Climate change could shrink fish sizes
An IMAS-led study has revealed that global climate change will affect fish sizes in unpredictable ways and consequently impact complex food webs in our oceans. The study analysed three decades of data from 30,000 surveys of rocky and coral reefs around Australia, confirming that changes in water temperature were responsible for driving changes in average sizes of fish species across time and spatial scales. The findings from the study were published in the journal Nature Ecology and Evolution.
“Cold-blooded animals, especially fish, have long been noted to grow to a smaller size when raised in warmer temperatures in an aquarium. If fish grow to smaller sizes in warmer aquaria, it is only natural to expect that global warming will also lead to shrinkage of adult fish size. However, average fish body size in wild populations are affected by growth, mortality [and] recruitment as well as interactions with other organisms and their environment simultaneously, and it is unclear how all of these factors are affected by temperature,” said Dr Asta Audzijonyte, a scientist at the Centre for Marine Socioecology.
Researchers found that while temperature has a significant impact, it caused different fish species to react differently. In 55% of the species the average fish body size got smaller as predicted, while it increased in others (around 45%). In general, larger species tended to get even bigger in warmer climates, while smaller species tended to get smaller. Tropical species were more likely to be smaller at the warm end of their distribution ranges. The species that were smaller at the warmer edges of their habitat ranges were also more likely to get smaller with global warming.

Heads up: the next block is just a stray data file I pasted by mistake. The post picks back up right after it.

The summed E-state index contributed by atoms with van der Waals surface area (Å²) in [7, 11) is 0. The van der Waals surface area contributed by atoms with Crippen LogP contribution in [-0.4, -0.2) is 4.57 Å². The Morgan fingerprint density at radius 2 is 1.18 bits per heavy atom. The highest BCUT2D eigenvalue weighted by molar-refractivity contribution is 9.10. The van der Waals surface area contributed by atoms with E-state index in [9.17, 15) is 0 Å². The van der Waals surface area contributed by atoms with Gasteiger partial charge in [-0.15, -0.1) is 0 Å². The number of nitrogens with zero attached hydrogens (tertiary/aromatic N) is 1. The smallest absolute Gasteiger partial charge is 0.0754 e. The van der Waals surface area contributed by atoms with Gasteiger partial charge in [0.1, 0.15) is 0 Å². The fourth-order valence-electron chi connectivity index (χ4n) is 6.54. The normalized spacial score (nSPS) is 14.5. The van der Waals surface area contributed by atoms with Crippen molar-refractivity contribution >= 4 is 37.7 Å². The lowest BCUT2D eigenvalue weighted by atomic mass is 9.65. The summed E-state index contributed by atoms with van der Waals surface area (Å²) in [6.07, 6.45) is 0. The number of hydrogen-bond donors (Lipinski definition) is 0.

“At Tasmanian survey locations, where some of the fastest rates of warming were observed, up to 66% of species showed clear changes in body size. As well as happening quite quickly, some of the size changes can also be surprisingly large. For example, the change in a median-length temperate fish corresponds to around 12% of its body mass for each 1°C of warming. At the current rate of warming, in 40 years this would result in around a 40% change in body length, either increasing or decreasing depending on the species,” said Dr Audzijonyte.
The varying responses of species to warming could have implications for food webs and ecosystems, including their stability and resilience to other external stressors, such as fishing, coastal pollution and other climate change impacts.
The study was supported by a collaboration between University of Tasmania scientists and government managers across Australia, and by the efforts of over 100 volunteer Reef Life Survey divers, who have undertaken regular surveys at over 1000 sites around the continent.
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